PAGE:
Monday, January 30, 2006
I have numerous objections to this:
- Most kids get plenty of exercise without formal sport. The main reason some become obese is excess calorie input, not insufficient exercise.
- School sports just put most of the less athletically inclined kids off exercise. I hated sport. From the end of 5th year to about age 25 I took very little exercise (beyond riding a bike for the year until I got my first motorbike). I went back to exercising when (1) my lifelong struggle with porkiness started and (2) there were things like skiing and mountain biking that I actually *wanted* to do.
- Very few kids will make any sort of living at sport, and they're mostly deluding themselves if they think they can. School is supposed to train children for life - basically sport isn't going to be a necessary part of this. NZ in twenty years time won't have too many good jobs for fit, thick adults.
- PE stresses physical strength and conformity (that's why the military is so keen on it). Violence is a major problem both schools and for society outside- how does emphasising the physical help with that?
Strikes me this is another attempt to appeal to the braindead vote.
Today I was looking for evidence that rabbits and cats *can* live together - my partner reckons, probably correctly, that providing Poppy with a "bunny friend" will end in tears (and vet bills).
I came across (on a Californian website) these heartwarming tales of life with a physically challenged rabbit. I wanted to add to them with a story of how, after a long struggle against tail cancer, Flopsy succumbed, but was remembered by as all as we ate a delicious rabbit pie. In searching for rabbit recipes, I found this site:
Basically, unless enough people donate by November, the owners pet rabbit, Toby, is going to be cooked and eaten (using one of the no doubt yummy recipes therein).
Tuesday, January 24, 2006
For those not here, it's the wettest day for some months. Rick Breeze is showing 30mm of rain already today. I guess the "clear sky" bit means that the UV forecast has no weather input at all - e.g it will be "11 - Extreme" for all summer days no matter what happens with weather, volcanic eruptions or any other sun-attenuating events. Seems a bit pointless - they could just have a block reading:
Summer in New Zealand can often involve sunshine. You can detect this when you go outside and don't get wet. Hanging around in the sun too long can lead to sunburn. Wear sunblock. Or stay inside a movie theatre, underground carpark or shopping mall.
Thursday, January 19, 2006
One of the characters writes a left wing fanzine called Red Mist, and reading about this makes me think that blogs are the fanzines (or minority political newspapers) of the 21st century. The difference is, in 1977 you had to *want* to spend 20p on buying Class War. Nowadays, you just have to click a link.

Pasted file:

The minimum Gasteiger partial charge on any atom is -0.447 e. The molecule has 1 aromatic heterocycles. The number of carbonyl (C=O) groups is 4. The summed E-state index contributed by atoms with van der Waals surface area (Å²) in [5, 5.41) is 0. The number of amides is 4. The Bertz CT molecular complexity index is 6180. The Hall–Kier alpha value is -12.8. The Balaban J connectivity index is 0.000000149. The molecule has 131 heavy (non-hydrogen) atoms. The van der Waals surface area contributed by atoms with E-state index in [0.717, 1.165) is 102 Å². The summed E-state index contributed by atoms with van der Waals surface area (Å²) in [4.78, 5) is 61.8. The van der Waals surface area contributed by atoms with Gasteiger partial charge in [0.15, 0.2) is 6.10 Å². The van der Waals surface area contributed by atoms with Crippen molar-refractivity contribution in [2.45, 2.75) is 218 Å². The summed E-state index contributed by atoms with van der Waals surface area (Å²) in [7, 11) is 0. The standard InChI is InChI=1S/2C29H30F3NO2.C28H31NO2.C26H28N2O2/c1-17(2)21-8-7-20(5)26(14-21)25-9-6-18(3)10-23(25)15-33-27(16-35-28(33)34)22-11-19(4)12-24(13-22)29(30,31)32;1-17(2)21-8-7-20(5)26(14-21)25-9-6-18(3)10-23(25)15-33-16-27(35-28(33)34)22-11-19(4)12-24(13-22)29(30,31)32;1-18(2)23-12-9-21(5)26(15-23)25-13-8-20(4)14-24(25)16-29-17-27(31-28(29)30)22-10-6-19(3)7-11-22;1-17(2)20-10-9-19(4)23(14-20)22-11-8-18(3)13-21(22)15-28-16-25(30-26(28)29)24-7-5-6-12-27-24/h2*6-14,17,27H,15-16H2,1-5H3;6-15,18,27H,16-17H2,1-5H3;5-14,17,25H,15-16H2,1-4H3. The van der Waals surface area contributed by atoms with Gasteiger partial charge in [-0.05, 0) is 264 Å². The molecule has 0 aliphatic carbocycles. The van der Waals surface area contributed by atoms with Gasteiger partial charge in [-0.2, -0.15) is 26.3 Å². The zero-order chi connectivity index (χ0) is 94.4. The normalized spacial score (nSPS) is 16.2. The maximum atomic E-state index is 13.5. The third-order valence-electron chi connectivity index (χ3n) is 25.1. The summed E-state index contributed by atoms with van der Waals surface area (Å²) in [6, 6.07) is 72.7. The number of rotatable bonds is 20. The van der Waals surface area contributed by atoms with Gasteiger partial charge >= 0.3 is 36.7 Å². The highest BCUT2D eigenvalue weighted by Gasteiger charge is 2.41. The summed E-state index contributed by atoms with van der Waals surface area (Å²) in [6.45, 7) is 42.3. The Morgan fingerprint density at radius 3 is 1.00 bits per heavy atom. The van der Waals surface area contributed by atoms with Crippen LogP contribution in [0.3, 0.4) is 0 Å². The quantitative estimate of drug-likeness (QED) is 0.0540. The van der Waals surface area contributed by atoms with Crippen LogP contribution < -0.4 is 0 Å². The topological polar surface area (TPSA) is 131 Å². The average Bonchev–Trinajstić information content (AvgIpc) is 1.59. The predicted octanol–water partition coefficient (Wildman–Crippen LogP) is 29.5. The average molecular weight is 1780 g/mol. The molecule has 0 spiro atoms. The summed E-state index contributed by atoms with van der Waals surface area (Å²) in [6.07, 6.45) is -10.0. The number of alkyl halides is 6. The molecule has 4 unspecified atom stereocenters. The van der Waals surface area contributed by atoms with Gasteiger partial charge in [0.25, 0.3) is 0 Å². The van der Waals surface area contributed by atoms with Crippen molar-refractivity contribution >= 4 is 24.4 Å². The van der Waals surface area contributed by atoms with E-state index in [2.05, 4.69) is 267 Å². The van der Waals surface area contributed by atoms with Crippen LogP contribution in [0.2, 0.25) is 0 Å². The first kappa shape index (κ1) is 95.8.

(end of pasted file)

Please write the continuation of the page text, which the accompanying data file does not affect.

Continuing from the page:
Which means that ideas and attitudes that didn't make the mainstream a few years ago now get wide circulation - to the annoyance of those like Deborah Coddington who expect the nation's reading material to fit inside certain boundaries. Way back when, I'm quite sure that you could find a poorly duplicated A4 mag comparing David Lange to Stalin - now you just need to click over to Sir Humphreys.
Strikes me, if you don't like it, then don't buy it - even if "it" is available free on the web instead of being sold by a lad on a street corner.
Monday, January 09, 2006
For those that missed it, there is a vulnerability that allowed a (fairly) obscure file format to be loaded with arbitrary code that'd run on your computer when you browsed a website or viewed an email. Quite nasty - most recent exploits have required an unusual configuration, or been easily blocked by firewalls - this one wouldn't (unless you run intrusive content security software like WebMarshal).
Perhaps it's that no confirmed exploit turned up before the patch was issued - or maybe kicking MSFT for security holes is just so 2005.
"Don't watch the new King Kong movie. Ever. Not even as a late-night re-run on commercial television in ten years time when you are sitting home one evening with nothing better to do than put lard on the cat's boils. Choose to lard the cat. Really."
From the esteemed Russell Brown:
"...we loved it. I thought it was a tremendous piece of film-making."
"The crowd cheered and applauded"
"Naomi Watts ... was great. The script was spot-on."
Whether to go and see it? One should perhaps factor in the views of Mr Brown in 2004 and indeed Damian Christie way back in '02. To summarise: watching NZ movies is like watching a national sports team - they may put on a piss-poor performance, but it's still a patriotic duty to go and yell for them.
Thus it's hard to tell whether Russell's right, it's a great movie and Tim is just smarting after they lost at League; or Tim's right and Russell is cheerleading like a true patriot.
Maybe I'll get it on DVD - that way I can always watch it at X8 with subtitles (thank you Douglas Coupland for this suggestion on how to deal with overlong movies).